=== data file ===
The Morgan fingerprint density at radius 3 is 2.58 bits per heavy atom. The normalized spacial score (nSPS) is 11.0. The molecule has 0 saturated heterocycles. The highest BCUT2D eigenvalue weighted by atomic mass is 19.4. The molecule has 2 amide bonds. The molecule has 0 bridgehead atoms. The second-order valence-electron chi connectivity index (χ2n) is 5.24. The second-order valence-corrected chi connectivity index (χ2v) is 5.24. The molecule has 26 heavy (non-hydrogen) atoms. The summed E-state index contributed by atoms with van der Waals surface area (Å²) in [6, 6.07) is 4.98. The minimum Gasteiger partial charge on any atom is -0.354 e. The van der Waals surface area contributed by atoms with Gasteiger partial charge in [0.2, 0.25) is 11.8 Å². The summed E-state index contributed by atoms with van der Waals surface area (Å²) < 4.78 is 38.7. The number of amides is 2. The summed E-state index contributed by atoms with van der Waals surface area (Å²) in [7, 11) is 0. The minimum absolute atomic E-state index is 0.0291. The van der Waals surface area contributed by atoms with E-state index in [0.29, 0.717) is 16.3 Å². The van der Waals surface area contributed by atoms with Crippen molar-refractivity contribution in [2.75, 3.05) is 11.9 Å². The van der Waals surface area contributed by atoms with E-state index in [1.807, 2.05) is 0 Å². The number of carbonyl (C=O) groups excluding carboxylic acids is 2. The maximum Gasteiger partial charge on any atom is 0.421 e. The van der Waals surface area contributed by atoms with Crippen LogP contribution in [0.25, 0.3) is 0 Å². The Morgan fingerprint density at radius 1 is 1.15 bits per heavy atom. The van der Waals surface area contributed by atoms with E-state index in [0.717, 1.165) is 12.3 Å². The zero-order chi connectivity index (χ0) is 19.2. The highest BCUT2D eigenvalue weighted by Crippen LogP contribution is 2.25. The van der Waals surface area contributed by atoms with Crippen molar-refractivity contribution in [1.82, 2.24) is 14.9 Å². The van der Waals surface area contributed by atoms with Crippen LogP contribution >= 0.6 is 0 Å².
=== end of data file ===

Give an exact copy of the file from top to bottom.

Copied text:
The Morgan fingerprint density at radius 3 is 2.58 bits per heavy atom. The normalized spacial score (nSPS) is 11.0. The molecule has 0 saturated heterocycles. The highest BCUT2D eigenvalue weighted by atomic mass is 19.4. The molecule has 2 amide bonds. The molecule has 0 bridgehead atoms. The second-order valence-electron chi connectivity index (χ2n) is 5.24. The second-order valence-corrected chi connectivity index (χ2v) is 5.24. The molecule has 26 heavy (non-hydrogen) atoms. The summed E-state index contributed by atoms with van der Waals surface area (Å²) in [6, 6.07) is 4.98. The minimum Gasteiger partial charge on any atom is -0.354 e. The van der Waals surface area contributed by atoms with Gasteiger partial charge in [0.2, 0.25) is 11.8 Å². The summed E-state index contributed by atoms with van der Waals surface area (Å²) < 4.78 is 38.7. The number of amides is 2. The summed E-state index contributed by atoms with van der Waals surface area (Å²) in [7, 11) is 0. The minimum absolute atomic E-state index is 0.0291. The van der Waals surface area contributed by atoms with E-state index in [0.29, 0.717) is 16.3 Å². The van der Waals surface area contributed by atoms with Crippen molar-refractivity contribution in [2.75, 3.05) is 11.9 Å². The van der Waals surface area contributed by atoms with E-state index in [1.807, 2.05) is 0 Å². The number of carbonyl (C=O) groups excluding carboxylic acids is 2. The maximum Gasteiger partial charge on any atom is 0.421 e. The van der Waals surface area contributed by atoms with Crippen LogP contribution in [0.25, 0.3) is 0 Å². The Morgan fingerprint density at radius 1 is 1.15 bits per heavy atom. The van der Waals surface area contributed by atoms with E-state index in [0.717, 1.165) is 12.3 Å². The zero-order chi connectivity index (χ0) is 19.2. The highest BCUT2D eigenvalue weighted by Crippen LogP contribution is 2.25. The van der Waals surface area contributed by atoms with Crippen molar-refractivity contribution in [1.82, 2.24) is 14.9 Å². The van der Waals surface area contributed by atoms with Crippen LogP contribution >= 0.6 is 0 Å².